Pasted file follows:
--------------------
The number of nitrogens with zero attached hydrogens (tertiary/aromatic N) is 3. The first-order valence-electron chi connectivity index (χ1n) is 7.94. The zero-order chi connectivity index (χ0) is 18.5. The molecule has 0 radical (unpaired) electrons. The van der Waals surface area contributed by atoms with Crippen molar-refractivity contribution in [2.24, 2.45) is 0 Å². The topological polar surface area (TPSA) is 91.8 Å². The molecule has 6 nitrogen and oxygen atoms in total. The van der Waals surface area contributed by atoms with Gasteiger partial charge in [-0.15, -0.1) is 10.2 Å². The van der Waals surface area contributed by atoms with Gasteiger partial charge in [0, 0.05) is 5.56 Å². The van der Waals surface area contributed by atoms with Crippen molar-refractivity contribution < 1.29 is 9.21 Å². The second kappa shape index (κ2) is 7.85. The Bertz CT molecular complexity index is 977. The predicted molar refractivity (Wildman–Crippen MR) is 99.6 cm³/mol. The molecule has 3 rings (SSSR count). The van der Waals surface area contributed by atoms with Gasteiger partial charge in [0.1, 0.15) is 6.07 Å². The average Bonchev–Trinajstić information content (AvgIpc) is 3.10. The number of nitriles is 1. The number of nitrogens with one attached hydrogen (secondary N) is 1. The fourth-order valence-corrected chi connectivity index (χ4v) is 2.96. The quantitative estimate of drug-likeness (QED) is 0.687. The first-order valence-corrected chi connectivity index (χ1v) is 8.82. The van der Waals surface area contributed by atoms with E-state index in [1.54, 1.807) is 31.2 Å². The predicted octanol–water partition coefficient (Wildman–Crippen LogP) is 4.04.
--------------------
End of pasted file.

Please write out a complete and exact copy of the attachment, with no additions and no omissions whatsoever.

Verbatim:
The number of nitrogens with zero attached hydrogens (tertiary/aromatic N) is 3. The first-order valence-electron chi connectivity index (χ1n) is 7.94. The zero-order chi connectivity index (χ0) is 18.5. The molecule has 0 radical (unpaired) electrons. The van der Waals surface area contributed by atoms with Crippen molar-refractivity contribution in [2.24, 2.45) is 0 Å². The topological polar surface area (TPSA) is 91.8 Å². The molecule has 6 nitrogen and oxygen atoms in total. The van der Waals surface area contributed by atoms with Gasteiger partial charge in [-0.15, -0.1) is 10.2 Å². The van der Waals surface area contributed by atoms with Gasteiger partial charge in [0, 0.05) is 5.56 Å². The van der Waals surface area contributed by atoms with Crippen molar-refractivity contribution < 1.29 is 9.21 Å². The second kappa shape index (κ2) is 7.85. The Bertz CT molecular complexity index is 977. The predicted molar refractivity (Wildman–Crippen MR) is 99.6 cm³/mol. The molecule has 3 rings (SSSR count). The van der Waals surface area contributed by atoms with Gasteiger partial charge in [0.1, 0.15) is 6.07 Å². The average Bonchev–Trinajstić information content (AvgIpc) is 3.10. The number of nitriles is 1. The number of nitrogens with one attached hydrogen (secondary N) is 1. The fourth-order valence-corrected chi connectivity index (χ4v) is 2.96. The quantitative estimate of drug-likeness (QED) is 0.687. The first-order valence-corrected chi connectivity index (χ1v) is 8.82. The van der Waals surface area contributed by atoms with E-state index in [1.54, 1.807) is 31.2 Å². The predicted octanol–water partition coefficient (Wildman–Crippen LogP) is 4.04.